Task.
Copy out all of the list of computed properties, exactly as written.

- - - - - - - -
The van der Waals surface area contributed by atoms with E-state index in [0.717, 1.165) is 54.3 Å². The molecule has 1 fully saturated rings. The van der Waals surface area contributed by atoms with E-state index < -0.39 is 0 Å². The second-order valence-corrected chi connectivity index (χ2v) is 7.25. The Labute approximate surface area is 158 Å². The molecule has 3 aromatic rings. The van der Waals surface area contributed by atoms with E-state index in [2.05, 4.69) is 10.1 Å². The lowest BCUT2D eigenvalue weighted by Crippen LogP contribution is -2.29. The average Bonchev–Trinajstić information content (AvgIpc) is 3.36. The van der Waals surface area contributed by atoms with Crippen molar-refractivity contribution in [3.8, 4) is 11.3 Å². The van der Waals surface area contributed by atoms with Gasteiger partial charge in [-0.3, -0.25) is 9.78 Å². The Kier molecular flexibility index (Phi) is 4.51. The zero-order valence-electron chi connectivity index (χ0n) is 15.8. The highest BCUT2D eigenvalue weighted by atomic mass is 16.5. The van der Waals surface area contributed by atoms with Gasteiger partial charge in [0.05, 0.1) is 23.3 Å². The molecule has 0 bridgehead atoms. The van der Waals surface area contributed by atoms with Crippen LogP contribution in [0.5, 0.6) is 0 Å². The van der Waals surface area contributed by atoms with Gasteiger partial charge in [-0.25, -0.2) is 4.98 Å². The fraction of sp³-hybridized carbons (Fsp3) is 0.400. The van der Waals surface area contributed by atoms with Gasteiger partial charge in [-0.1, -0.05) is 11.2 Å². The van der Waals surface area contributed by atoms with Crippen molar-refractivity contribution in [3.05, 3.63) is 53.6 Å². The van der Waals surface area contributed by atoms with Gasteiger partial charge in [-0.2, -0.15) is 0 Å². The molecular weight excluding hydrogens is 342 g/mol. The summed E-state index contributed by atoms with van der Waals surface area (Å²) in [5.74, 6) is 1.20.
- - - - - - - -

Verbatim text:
The van der Waals surface area contributed by atoms with E-state index in [0.717, 1.165) is 54.3 Å². The molecule has 1 fully saturated rings. The van der Waals surface area contributed by atoms with E-state index < -0.39 is 0 Å². The second-order valence-corrected chi connectivity index (χ2v) is 7.25. The Labute approximate surface area is 158 Å². The molecule has 3 aromatic rings. The van der Waals surface area contributed by atoms with E-state index in [2.05, 4.69) is 10.1 Å². The lowest BCUT2D eigenvalue weighted by Crippen LogP contribution is -2.29. The average Bonchev–Trinajstić information content (AvgIpc) is 3.36. The van der Waals surface area contributed by atoms with Crippen molar-refractivity contribution in [3.8, 4) is 11.3 Å². The van der Waals surface area contributed by atoms with Gasteiger partial charge in [-0.3, -0.25) is 9.78 Å². The Kier molecular flexibility index (Phi) is 4.51. The zero-order valence-electron chi connectivity index (χ0n) is 15.8. The highest BCUT2D eigenvalue weighted by atomic mass is 16.5. The van der Waals surface area contributed by atoms with Gasteiger partial charge in [0.05, 0.1) is 23.3 Å². The molecule has 0 bridgehead atoms. The van der Waals surface area contributed by atoms with Crippen LogP contribution in [0.5, 0.6) is 0 Å². The van der Waals surface area contributed by atoms with Gasteiger partial charge in [-0.25, -0.2) is 4.98 Å². The fraction of sp³-hybridized carbons (Fsp3) is 0.400. The van der Waals surface area contributed by atoms with Gasteiger partial charge in [-0.1, -0.05) is 11.2 Å². The van der Waals surface area contributed by atoms with Crippen molar-refractivity contribution in [3.05, 3.63) is 53.6 Å². The van der Waals surface area contributed by atoms with Gasteiger partial charge in [-0.2, -0.15) is 0 Å². The molecular weight excluding hydrogens is 342 g/mol. The summed E-state index contributed by atoms with van der Waals surface area (Å²) in [5.74, 6) is 1.20.